There were helpful items in the newspapers over the weekend on how to make huge sums of money in no time at all. It was a clever ploy, because there are few subjects so certain to catch the attention of the casual browser. The key, it turned out, is that you have to be involved in the management buyout of a deadbeat company that subsequently proves to be staggeringly attractive to the operators of bits of a recently privatised utility.
Not many dealers, one imagines, will be in this fortunate position. There is simply not enough of the family silver left for get-rich-quick schemes to be widely available. Most, then, will have to settle for a get-moderately-comfortable-gradually scheme while keeping a nervous eye out for the next niche.
David Goldman of Sage, interviewed in PC Dealer a couple of months ago, said: 'We all started out because we needed to make money and survive and that's where it ends for most people.' To go beyond that is a bonus.
To go spectacularly beyond it must be like winning the lottery.
Rudyard Kipling, not interviewed in PC Dealer in recent weeks, said something along the lines of a free-born Englishman having a winning ticket in the lottery of life. Perhaps the rest of us should be satisfied with that. Much of the comment directed at the abruptly nouveaux riches on the TV and in the papers suggests so.
On the other hand, it is difficult to be comfortable with all the criticism of the fat cats. Those shareholders in the recently privatised utilities, for example. Like everyone else, they complain about the pay-outs their boards of directors award themselves. But when they bought their shares it would have been in the confident hope of getting something for nothing.
Their confidence would have come from the Government, with its advertising, its tawdry dreams of a share-owning democracy and its agreeable habit of pitching the price too low. The whole privatisation programme has been a kind of conjuring trick with old rope being transmuted into money in the miraculous crucible of the City. The Porterbrook sale is a suitable climax; if reports of its modest record in building new rolling stock are to be believed, it is literally a case of something for nothing.
Presumably it's the scale of the rewards that gets up most people's noses.
The Porterbrook transaction is not, after all, too different from the case of someone who purchased a council house and promptly sold it on the open market at the height of the house price boom.
But for small and medium-sized businesses in the real private sector, there is one aspect of the new breakaway superleague that must be particularly galling - the various legacies of the public sector.
While you and people like you operate in a genuinely competitive environment, often hindered by the regulations and requirements of the Government, those former public sector monopolies are eased into the private sector with liberal applications of lubricating oil. Where any competition exists, it is usually of such a token nature that regulators are necessary to maintain a check. Where operations have been broken up to promote competition, the newly independent and separate parts show every sign of recombining to increase their domination. Where they might carry forward liabilities, these are cunningly finessed in the course of the transaction. At a time of high unemployment, they shed labour with negligible compunction.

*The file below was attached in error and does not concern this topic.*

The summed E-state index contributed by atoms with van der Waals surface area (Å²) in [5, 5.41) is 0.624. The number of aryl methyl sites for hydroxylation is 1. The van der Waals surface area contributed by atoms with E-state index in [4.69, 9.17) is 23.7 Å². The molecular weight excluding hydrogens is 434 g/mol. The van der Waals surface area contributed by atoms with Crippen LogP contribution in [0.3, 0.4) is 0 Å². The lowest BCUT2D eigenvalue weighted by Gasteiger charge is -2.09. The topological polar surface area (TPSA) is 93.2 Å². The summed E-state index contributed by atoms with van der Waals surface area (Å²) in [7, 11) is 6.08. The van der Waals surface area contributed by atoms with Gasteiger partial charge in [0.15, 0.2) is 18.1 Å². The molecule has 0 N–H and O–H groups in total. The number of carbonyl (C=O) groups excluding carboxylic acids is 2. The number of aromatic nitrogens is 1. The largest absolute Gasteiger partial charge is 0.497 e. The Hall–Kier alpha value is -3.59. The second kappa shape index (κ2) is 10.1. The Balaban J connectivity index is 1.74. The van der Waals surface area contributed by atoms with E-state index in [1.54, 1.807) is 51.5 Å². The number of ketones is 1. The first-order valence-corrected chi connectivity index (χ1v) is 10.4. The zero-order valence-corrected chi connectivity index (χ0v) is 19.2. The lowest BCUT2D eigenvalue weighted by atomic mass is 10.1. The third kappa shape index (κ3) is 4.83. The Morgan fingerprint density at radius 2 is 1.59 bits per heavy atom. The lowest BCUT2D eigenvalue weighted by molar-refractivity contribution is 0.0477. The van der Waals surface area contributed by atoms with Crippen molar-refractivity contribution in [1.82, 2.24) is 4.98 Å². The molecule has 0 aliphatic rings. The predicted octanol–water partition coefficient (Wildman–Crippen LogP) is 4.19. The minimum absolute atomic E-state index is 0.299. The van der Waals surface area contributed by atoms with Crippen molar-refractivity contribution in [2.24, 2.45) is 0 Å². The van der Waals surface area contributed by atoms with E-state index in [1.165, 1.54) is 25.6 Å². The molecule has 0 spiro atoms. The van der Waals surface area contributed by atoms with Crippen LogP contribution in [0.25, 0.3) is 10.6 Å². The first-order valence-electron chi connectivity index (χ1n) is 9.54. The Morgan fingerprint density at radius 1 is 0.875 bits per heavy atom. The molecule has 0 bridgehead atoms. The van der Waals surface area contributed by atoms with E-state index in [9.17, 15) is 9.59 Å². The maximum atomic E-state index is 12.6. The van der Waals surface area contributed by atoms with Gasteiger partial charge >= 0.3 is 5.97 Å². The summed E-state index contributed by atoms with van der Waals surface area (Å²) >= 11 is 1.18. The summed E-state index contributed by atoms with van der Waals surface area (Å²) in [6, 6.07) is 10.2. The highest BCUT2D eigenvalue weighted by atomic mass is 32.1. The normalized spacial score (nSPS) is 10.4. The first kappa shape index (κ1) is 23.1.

Meanwhile, those directors who upset their shareholders so badly by paying themselves handsome salaries talk about rates of remuneration commensurate with the private sector. Perhaps they are, after all, worth it. For years public sector management was a byword for ineptness, but now they emerge as financial manipulators of rare skill. Their firms make big money; they themselves rake it in too. What better proof of effective business performance could you ask for?
You have to conclude that there are two clear divisions in the private sector now: the Premier League, dominated by the privatised utilities with their world-class pretentions and their artificial turf, and the Endsleigh League, characterised by fiercer competition, tighter money and narrower horizons. Its is hard to see how this could have a beneficial effect on the morale of ordinary business people. Yet the Government continues to urge them to expand their horizons: the opportunities of Europe, for example, where the case of Escom demonstrates what a remarkably sharp double-edged sword that is.
All business is, to some extent, a gamble. Norman Mailer memorably defined a capitalist as a man who stakes his immortal soul on the gamble that it is part of God's purpose that he should seek to enrich himself at the expense of his fellow man. The present Government's treatment of the utilities, contrasted with its neglect of small and medium-sized businesses, makes it look as though the tables are rigged in the house's favour more than usual.
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